It is what we need, not least in the busyness of our own lives, and in the business of our church life.

This is not by way of an appendix to that set of sermons.

Instead it is going to be something that prompts our thinking through the summer.

What’s the church for? John Pritchard asks.

Restoring the sacred centre.

This is what he has to say at the start of that chapter.

“In the previous three chapters I’ve been asking the question: “What’s the church for?” and I’ve given three answers – worship, mission and community.

“If you imagine those three as interlocking circles, there is an overlap between the circles in the centre.

“That’s where I would place a fourth answer to the question: one of the Church’s chief concerns is to restore the sacred centre – in ourselves and in society at large.”

In the wake of all that has happened in Cumbria, this is maybe a timely thought for us all. It was moving this morning on the Sunday morning to hear people in ministry from Cumbria reflecting on the tragedy of this week. They were being pressed to address the question why. But they resisted. Now is the moment they suggested simply to come together, to be a support to each other and to seek the presence and the strengthening of God.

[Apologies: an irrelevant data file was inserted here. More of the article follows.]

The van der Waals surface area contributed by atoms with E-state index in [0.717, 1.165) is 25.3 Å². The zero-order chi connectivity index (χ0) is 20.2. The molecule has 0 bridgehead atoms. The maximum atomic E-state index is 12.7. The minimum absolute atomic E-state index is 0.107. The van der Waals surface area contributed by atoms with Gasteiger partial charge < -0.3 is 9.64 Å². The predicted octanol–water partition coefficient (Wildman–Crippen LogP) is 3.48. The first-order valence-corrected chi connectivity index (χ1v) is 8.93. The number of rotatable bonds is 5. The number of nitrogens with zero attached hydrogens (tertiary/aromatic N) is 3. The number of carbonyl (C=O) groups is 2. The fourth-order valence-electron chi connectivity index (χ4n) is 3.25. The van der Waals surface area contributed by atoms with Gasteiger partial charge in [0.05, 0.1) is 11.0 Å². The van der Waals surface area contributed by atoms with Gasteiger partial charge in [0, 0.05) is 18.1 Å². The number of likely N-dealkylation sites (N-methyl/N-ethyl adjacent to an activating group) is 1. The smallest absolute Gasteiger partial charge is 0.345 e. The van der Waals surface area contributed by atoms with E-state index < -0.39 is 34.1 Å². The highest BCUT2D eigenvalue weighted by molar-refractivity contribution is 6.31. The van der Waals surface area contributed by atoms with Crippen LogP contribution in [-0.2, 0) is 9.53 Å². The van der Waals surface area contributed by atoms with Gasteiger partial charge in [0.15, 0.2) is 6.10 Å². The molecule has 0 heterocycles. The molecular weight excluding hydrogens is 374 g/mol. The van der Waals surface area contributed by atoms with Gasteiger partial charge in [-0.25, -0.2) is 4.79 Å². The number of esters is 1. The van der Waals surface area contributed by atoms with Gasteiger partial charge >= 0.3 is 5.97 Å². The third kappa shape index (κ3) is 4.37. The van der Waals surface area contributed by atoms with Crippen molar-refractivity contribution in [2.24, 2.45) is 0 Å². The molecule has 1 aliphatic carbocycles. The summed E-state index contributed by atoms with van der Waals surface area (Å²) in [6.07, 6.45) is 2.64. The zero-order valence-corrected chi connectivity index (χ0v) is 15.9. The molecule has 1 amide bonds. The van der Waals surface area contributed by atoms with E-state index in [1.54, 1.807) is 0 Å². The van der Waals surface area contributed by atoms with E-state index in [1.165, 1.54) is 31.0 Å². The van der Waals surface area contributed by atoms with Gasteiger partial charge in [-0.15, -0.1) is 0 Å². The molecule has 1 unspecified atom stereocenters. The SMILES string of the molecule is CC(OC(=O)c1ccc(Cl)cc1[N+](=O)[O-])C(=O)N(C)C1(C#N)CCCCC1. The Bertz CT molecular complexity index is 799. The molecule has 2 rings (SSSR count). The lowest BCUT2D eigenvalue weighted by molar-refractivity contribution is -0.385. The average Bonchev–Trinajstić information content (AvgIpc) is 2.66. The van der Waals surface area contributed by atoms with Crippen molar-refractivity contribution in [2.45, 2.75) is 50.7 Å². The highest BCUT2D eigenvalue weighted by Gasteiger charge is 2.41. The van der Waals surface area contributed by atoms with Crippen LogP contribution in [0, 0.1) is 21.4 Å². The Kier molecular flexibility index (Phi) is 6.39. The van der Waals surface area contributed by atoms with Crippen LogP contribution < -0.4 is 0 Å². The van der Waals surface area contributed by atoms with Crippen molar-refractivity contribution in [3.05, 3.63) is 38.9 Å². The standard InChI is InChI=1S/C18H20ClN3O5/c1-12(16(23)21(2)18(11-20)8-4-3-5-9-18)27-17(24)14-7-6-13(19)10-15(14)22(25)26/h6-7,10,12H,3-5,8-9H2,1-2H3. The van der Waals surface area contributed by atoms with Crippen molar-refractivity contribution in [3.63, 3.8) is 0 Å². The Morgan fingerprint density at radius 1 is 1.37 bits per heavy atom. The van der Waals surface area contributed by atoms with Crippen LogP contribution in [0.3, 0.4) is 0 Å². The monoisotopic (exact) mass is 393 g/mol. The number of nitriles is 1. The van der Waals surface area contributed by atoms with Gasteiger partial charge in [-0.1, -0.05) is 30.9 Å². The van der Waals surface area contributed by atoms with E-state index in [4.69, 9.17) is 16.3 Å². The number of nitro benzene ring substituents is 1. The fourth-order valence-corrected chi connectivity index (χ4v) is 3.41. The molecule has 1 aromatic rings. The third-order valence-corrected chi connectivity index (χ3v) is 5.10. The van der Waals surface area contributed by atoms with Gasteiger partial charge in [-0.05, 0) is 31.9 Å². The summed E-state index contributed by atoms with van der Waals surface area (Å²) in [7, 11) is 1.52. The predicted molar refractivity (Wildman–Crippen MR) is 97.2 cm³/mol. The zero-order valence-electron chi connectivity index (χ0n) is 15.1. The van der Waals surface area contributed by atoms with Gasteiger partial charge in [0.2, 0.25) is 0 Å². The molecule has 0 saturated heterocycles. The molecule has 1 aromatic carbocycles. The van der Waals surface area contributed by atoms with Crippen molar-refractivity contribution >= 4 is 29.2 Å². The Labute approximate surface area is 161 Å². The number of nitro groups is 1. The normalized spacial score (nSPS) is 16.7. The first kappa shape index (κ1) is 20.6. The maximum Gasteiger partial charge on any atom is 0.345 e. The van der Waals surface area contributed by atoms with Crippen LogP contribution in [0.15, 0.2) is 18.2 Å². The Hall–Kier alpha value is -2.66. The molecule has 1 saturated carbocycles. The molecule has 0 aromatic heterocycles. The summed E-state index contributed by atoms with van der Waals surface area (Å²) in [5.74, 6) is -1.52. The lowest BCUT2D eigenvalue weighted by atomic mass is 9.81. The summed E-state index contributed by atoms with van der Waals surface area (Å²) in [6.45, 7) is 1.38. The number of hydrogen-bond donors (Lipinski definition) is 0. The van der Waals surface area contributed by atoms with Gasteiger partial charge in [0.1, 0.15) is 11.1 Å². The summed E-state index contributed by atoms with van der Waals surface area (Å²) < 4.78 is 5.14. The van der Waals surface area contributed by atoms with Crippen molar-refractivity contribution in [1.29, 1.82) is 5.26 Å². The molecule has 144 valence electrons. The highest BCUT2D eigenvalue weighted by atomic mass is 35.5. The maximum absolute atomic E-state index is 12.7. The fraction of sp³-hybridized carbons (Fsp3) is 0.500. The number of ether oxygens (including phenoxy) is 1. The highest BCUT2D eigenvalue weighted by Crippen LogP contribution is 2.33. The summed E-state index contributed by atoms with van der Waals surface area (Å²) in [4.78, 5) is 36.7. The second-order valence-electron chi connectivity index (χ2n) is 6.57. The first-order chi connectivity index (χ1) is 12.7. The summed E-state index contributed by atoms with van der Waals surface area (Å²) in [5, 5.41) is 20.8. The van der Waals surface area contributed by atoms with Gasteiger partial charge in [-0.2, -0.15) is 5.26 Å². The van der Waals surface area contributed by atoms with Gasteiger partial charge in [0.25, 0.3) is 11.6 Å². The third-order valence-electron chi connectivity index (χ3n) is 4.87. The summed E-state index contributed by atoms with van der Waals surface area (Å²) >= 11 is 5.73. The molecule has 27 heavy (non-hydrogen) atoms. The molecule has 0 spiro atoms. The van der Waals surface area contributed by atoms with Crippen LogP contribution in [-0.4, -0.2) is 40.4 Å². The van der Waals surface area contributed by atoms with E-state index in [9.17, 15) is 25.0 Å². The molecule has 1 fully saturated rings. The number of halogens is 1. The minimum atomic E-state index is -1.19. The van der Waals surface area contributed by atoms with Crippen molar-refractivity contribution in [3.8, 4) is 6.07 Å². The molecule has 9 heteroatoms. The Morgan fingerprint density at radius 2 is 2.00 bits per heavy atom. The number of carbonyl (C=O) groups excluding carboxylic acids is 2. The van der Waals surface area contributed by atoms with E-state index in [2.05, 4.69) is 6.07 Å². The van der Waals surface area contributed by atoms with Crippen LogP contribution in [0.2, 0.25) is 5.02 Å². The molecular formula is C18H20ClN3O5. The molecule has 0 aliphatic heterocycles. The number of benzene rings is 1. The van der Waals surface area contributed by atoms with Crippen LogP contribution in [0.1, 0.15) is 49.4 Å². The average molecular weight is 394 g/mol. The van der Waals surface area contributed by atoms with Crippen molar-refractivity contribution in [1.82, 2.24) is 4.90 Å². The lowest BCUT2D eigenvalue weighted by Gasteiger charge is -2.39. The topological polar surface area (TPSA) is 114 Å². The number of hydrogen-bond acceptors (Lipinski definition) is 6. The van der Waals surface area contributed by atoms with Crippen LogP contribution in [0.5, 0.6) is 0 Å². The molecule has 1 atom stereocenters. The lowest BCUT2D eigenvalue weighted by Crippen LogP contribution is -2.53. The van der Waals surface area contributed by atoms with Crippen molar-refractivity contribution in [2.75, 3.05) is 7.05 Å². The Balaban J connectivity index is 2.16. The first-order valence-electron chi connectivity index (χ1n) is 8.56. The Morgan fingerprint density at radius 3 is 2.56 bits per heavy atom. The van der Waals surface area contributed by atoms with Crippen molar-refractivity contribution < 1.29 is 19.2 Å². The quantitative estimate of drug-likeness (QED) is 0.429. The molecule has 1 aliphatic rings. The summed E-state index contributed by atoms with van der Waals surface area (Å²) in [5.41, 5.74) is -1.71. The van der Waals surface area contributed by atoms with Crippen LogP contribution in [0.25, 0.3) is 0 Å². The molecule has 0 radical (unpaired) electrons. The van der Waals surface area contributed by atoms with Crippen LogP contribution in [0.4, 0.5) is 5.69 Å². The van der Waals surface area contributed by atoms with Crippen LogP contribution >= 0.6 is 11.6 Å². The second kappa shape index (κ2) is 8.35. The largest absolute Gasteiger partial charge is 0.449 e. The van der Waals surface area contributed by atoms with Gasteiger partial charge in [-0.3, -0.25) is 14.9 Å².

Church is a place to do and we are very much do-ers.

We do worship. We do mission. We do community.

But we can do none of that unless we constantly restore the sacred centre at the heart of the church.

How can we do that?

Let’s start our thinking in a passage suggested by the Bishop of Reading.

Colossians 3:1-4

So if you have been raised with Christ, seek the things that are above, where Christ is, seated at the right hand of God. 2Set your minds on things that are above, not on things that are on earth, 3for you have died, and your life is hidden with Christ in God. 4When Christ who is your* life is revealed, then you also will be revealed with him in glory.

To restore the sacred centre we are to seek the things that are above, where Christ is … we are to set our minds on things that are above, not on things that are on earth …

When we are at that moment when we need to ‘restore the sacred centre’ I want to suggest that we can do three things.

First, wherever we are, however momentarily, we can stop, pause, think a while and then look around us. And as we look around us we can see above and beyond, around and within, we can see the ‘other’ that is the ‘God dimension’ that somehow is behind and within and beyond and above.